Friday, December 20, 2013

Self-employed? That pre-ACA health insurance deduction is still there...

Self-employed and seeking health insurance? Call an accountant.

Everyone who's paying attention knows that shoppers on the ACA exchanges are eligible for premium subsidies if their income is under 400% of the Federal Poverty Level  (FPL) and the benchmark silver plan in their area would cost them more than 9.5% of their income (for young people in states with low premiums, subsidies may fade out somewhere under 300% FPL).

Equally important for those who qualify are additional subsidies to reduce deductibles and maximum yearly out-of-pocket costs. As I pointed out in a prior post, these subsidies have hard break points: they bump up at income levels of $17,235 and $22,980 and phase out at $28,775. Since self-employed "profit from business" is notably malleable, and since retirement contributions come off the Modified Adjusted Gross Income (MAGI) used to calculate subsidy eligibility, the low income self-employed are well advised to keep an eye on those break points.

There is in fact a third dip for the low-income self-employed -- and a longstanding major benefit for those with higher incomes. It's the self-employment health insurance deduction. If you're self-employed and buying insurance for yourself and/or your family on the individual market, you can deduct the full cost of the insurance from your MAGI. That is, if your self-employment income exceeds the cost of insurance after various other deductions:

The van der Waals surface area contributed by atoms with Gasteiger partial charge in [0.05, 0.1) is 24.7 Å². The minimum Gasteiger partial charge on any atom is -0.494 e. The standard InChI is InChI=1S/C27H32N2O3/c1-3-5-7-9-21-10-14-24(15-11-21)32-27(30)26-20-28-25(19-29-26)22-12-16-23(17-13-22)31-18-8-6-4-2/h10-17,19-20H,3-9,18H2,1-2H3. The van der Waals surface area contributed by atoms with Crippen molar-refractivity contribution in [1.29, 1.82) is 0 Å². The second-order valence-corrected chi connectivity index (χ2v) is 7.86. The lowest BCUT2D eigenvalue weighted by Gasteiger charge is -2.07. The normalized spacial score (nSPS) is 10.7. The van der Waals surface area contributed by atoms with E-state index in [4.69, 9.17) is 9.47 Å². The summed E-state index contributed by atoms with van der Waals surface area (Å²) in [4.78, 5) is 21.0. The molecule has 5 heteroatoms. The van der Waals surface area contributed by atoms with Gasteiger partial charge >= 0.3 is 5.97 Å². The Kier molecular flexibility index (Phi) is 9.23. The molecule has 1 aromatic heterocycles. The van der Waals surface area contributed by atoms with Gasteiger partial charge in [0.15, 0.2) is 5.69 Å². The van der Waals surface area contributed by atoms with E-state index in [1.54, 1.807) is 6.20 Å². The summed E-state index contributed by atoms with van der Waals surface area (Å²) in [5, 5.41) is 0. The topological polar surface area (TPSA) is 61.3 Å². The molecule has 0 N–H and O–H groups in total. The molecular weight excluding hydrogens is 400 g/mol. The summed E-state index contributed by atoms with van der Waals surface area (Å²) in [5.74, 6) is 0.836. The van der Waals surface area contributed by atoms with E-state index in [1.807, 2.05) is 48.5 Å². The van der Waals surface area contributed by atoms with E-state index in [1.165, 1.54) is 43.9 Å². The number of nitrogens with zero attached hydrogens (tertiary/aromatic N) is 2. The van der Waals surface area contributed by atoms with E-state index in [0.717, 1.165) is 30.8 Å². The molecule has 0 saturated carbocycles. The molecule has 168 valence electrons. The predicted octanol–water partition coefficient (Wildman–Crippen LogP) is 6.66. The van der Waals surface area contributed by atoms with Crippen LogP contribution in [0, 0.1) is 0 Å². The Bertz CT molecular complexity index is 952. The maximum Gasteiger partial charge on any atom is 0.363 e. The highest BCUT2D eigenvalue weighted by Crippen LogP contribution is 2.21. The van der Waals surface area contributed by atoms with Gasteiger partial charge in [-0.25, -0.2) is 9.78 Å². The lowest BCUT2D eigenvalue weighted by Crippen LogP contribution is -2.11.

Before claiming this tax deduction, you must calculate your allowable health insurance deduction. Take your self-employment income, and subtract the 50% deduction for self-employment taxes, and subtract any retirement contributions made to SEP-IRA, SIMPLE-IRA, or Keogh plan. The remainder is your allowable deduction for health insurance expenses.
If you're ACA subsidy-eligible, this array of benefits makes for some rather complex calculations. As management professor William Ocasio points out:
What's that symbol of the snake eating itself?

The wealthy self-employed, e.g., many lawyers and doctors, also have a substantial benefit in the self-employment health insurance tax deduction, which can also be used for dental and long-term-care insurance. That's a premium subsidy of up to 39.6%, depending on your income. It doesn't match the two-thirds to three-quarters that the average employer contributes (plus an employee tax deduction for the remainder), but it's not nothing, either.

See also:
The ACA's subsidy cliff for older buyers
Young, self-employed, and seeking insurance? See an accountant

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